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The Sunday Times,
47. W.A. D. Ramanayake Mawatha, Colombo 2
Any government voted into power is inextricably bound to look after its citizens through the various services offered by the State. For this purpose there are several departments coming under the purview of various ministries and also state corporations which are expected to serve the public without fear or favour sans injustice and discrimination. For the services rendered by them, the public servants receive a decent salary, overtime, a five-day working week, subsidized railway travel, plenty of holidays and at the end of their working career, a monthly pension which is by no means small.
However, judging by the large number of letters from the public appearing in your columns and the thousands of queries addressed to the Ombudsman linked to public service apathy it goes without saying that the services rendered to the public by its servants leaves much to be desired. It begs the question whether it is fair to allow a little more than a million public servants to hold another near 17 million citizens of this country to ransom through go-slows, strikes, foot dragging, procrastination and general dereliction of duty.
The onus of providing a satisfactory service to the people rests on the government of the day and therefore it must adopt suitable measures to ensure that the government machinery functions without any hiccups to the detriment of public comfort.
It is well to remember that the public servants cannot per se topple a government but a discontented public certainly can. Therefore, it calls for a concerted effort on the part of Ministers, Deputy Ministers, MPs attached to Ministries in a supervisory capacity, Ministry Secretaries etc. in the way of introducing monitoring systems linked to the various departments in a particular ministry and requiring them to keep to rigid dead-line and time-frame imperatives in the discharge of their services to the public.
What happens today is diametrically opposite. The government employee, be he a doctor who has taken the Hippocratic oath, a ministering Florence Nightingale or a clerk is more or less mollycoddled. Powerful Trade Unions backed by political parties provide them with adequate cover and at the drop of a hat the alarm bells of an impending go-slow or strike is sounded.
At the receiving end, when this takes place, is the hapless public, who ironically pays for public servants upkeep.
The fact that efficiency in the public service is vitiated by bribery, corruption, negligence, apathy and lethargy is commonly known.
Teachers serving in government schools too are guilty of neglecting their wards to the extent that most, if not all, the students attend private tutories seeking success at examinations. It will be an interesting exercise to find out the number of letters received by a particular government department in a day and how many letters are replied. If one takes the Labour Department as an example, it appears that none of its sections work with any degree of efficiency.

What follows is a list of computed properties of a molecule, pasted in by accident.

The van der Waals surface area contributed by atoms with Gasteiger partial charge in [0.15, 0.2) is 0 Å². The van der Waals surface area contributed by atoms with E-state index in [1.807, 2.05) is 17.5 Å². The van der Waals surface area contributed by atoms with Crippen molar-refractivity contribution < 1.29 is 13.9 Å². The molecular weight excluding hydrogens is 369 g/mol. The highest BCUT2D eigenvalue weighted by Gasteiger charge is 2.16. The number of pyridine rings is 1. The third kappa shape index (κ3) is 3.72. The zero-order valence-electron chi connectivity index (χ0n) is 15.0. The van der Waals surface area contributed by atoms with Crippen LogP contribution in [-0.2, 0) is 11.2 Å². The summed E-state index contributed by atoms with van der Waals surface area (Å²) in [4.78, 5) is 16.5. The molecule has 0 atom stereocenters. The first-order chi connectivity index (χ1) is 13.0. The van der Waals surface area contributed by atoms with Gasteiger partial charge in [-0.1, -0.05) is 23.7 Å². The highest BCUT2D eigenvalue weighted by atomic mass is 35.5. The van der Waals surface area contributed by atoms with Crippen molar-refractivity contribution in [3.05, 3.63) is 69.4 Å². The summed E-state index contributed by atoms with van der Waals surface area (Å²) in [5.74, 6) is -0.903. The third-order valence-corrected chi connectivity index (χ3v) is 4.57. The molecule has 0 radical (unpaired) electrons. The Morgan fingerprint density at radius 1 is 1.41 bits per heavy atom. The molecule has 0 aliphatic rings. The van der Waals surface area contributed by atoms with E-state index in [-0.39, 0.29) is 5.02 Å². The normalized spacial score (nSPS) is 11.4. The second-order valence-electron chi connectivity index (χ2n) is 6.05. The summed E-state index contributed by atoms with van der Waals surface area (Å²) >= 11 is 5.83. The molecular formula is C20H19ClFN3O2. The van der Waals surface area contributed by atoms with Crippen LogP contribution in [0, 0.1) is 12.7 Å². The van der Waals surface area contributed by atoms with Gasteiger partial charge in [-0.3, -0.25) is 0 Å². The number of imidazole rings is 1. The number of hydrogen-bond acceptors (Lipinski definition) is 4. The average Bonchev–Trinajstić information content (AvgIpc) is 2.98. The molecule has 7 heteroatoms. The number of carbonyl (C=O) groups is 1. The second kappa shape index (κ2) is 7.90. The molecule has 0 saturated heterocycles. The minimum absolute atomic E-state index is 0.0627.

There are hundreds, if not thousands, of employers who dodge EPF and ETF requirements. Most of the private security firms do not make recoveries for EPF from their employees. Without exaggeration, billions of rupees ARE lost to the Treasury due to delinquent employers skirting the statutory requirement of contributing to EPF and ETF.
Some of the Trade Unions who are obliged to lead by example too fall into this category. The Labour Department is supposed to keep a tab on such errant tactics of the employers but then, does this happen?
It has all the power to nab the culprits and prosecute them and compel them to pay up. Not too often a sprat is netted but the big sharks slip though.
The public servants of yore, who entered the service from the front door were certainly a different breed. They were above board and nonpareil, imbued with a sense of honesty and dedication to discharge the responsibilities entrusted to them with unbridled efficiency. Such personalities would be an aberration in the public service of today.
During the previous regime the TV presented a cameo where two women in the public service were engaged in animated conversation on the telephone when the department head was frantically awaiting his turn to get across an official call. One woman was making love over the phone while the other was discussing the art of cake making. At the end, the officer who was late in calling, is penalized for the delay.
Talking of telephones, some telephones lie idle and dead for weeks with no attention paid. Transferring of a telephone from one address to another takes even longer. At most times such delayed attention is deliberately caused.
The necessity to oil the palm is still very much in vogue, Bribery Department notwithstanding. In the good old days a letter by ordinary post from Galle to Colombo took just one day but today with supposedly improved conditions it takes 3 to 4 days. It seems that when the big cats are warming their seats ensconced in sinecure comfort the mice are really at play.